Dimensions of CSR in Tourism Industry in India

Dimensions of CSR in Tourism Industry in India

Prabhjot Kaur (Government College Derabassi, India)
DOI: 10.4018/978-1-5225-6192-7.ch018
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Tourism in India should be developed in such a way that it accommodates and entertains visitors in a way that is minimally intrusive or destructive to the environment and sustains and supports the native cultures in the locations it is operation in. Moreover, since tourism is a multi-dimensional activity, and basically a service industry, it would be necessary that all wings of the Central and State governments, private sector and voluntary organizations become active partners in the Endeavour to attain sustainable growth in tourism if India is to become a world player in the tourism industry. The study is based on the secondary data and the main objective of this study is to study the Indian government policies and programmes of CSR and to analyze the corporate social responsibility (CSR) activities undertaken by the tourism industry. India is the first country in the world which made CSR compulsory for business houses as per Companies Act -2013. In the Indian economy for promoting the community development, the corporate sector in India has to share responsibility with government.
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A term Corporate Social Responsibility (CSR) is widely used for defining the responsibilities of corporate world towards the society & environment. It is felt by the growing number of corporate that CSR is important for protecting the goodwill and reputation, defending attacks and increasing business competitiveness which cannot be considered as indirect expenses. Corporate initiative to assess and take responsibility for the company's effects on the environment and impact on social welfare corporate increasingly join hands with non-governmental organizations (NGOs) and use their expertise in devising programs which address wider social problems. We are aware that in a community, the Companies have a lot of power. At the level of national economy some companies may engage in “green washing”, but many large corporations are devoting real time and money to environmental sustainability programs, alternative energy/clean tech, and various social welfare initiatives to benefit employees, customers, and the community at large. In this connection we can say that The Ministry of Corporate Affairs has notified Section 135 and Schedule VII of the Companies Act 2013 as well as the provisions of the Companies (Corporate Social Responsibility Policy) Rules, 2014 to come into effect from April 1, 2014.With effect from April 1, 2014, every company, private limited or public limited, which either has a net worth of Rs 500 crore or a turnover of Rs 1,000 crore or net profit of Rs 5 crore, needs to spend at least 2% of its average net profit for the immediately preceding three financial years on corporate social responsibility activities. The CSR activities should not be undertaken in the normal course of business and must be with respect to any of the activities mentioned in Schedule VII of the 2013 Act. The CSR Rules appear to widen the ambit for compliance obligations to include the holding and subsidiary companies as well as foreign companies whose branches or project offices in India fulfill the specified criteria. The activities that can be undertaken by a company to fulfill its CSR obligations include eradicating hunger, poverty and malnutrition, promoting preventive healthcare, promoting education and promoting gender equality, setting up homes for women, orphans and the senior citizens, measures for reducing inequalities faced by socially and economically backward groups, ensuring environmental sustainability and ecological balance, animal welfare, protection of national heritage and art and culture, measures for the benefit of armed forces veterans, war widows and their dependents, training to promote rural, nationally recognized, Olympic sports, contribution to the prime minister's national relief fund or any other fund set up by the Central Government for socio economic development and relief and welfare of SC, ST, OBCs, minorities and women, contributions or funds provided to technology incubators located within academic institutions approved by the Central Government and rural development projects.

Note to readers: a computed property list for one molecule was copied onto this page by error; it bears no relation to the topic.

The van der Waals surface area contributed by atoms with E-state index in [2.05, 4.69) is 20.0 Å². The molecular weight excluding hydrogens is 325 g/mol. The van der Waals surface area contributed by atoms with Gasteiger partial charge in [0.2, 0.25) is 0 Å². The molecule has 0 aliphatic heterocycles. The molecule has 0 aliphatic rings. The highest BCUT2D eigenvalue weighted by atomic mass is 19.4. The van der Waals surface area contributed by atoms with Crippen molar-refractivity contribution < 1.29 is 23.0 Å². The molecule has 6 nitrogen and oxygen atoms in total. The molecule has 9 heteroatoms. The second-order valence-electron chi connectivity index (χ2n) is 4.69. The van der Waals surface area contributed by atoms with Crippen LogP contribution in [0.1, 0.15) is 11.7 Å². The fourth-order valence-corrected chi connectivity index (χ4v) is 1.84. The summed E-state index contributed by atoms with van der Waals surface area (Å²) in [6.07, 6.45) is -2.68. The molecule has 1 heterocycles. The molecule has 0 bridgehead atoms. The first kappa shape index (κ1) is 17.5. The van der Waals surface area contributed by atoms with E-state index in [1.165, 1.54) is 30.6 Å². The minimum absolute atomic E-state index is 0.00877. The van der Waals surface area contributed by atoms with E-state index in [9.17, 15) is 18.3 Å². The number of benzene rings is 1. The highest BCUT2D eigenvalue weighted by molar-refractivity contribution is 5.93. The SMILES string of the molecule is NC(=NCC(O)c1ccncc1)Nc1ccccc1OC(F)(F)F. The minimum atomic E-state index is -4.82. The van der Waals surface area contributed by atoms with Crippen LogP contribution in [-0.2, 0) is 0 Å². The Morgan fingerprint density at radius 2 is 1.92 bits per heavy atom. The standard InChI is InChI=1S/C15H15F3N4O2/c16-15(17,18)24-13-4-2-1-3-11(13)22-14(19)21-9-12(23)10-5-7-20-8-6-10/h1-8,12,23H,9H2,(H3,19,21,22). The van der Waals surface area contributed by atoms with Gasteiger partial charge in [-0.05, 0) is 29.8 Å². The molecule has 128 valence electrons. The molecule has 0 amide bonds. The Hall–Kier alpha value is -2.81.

Further the Companies can also collaborate with each other for jointly undertaking CSR activities; provided that each of the companies are able individually report on such projects.

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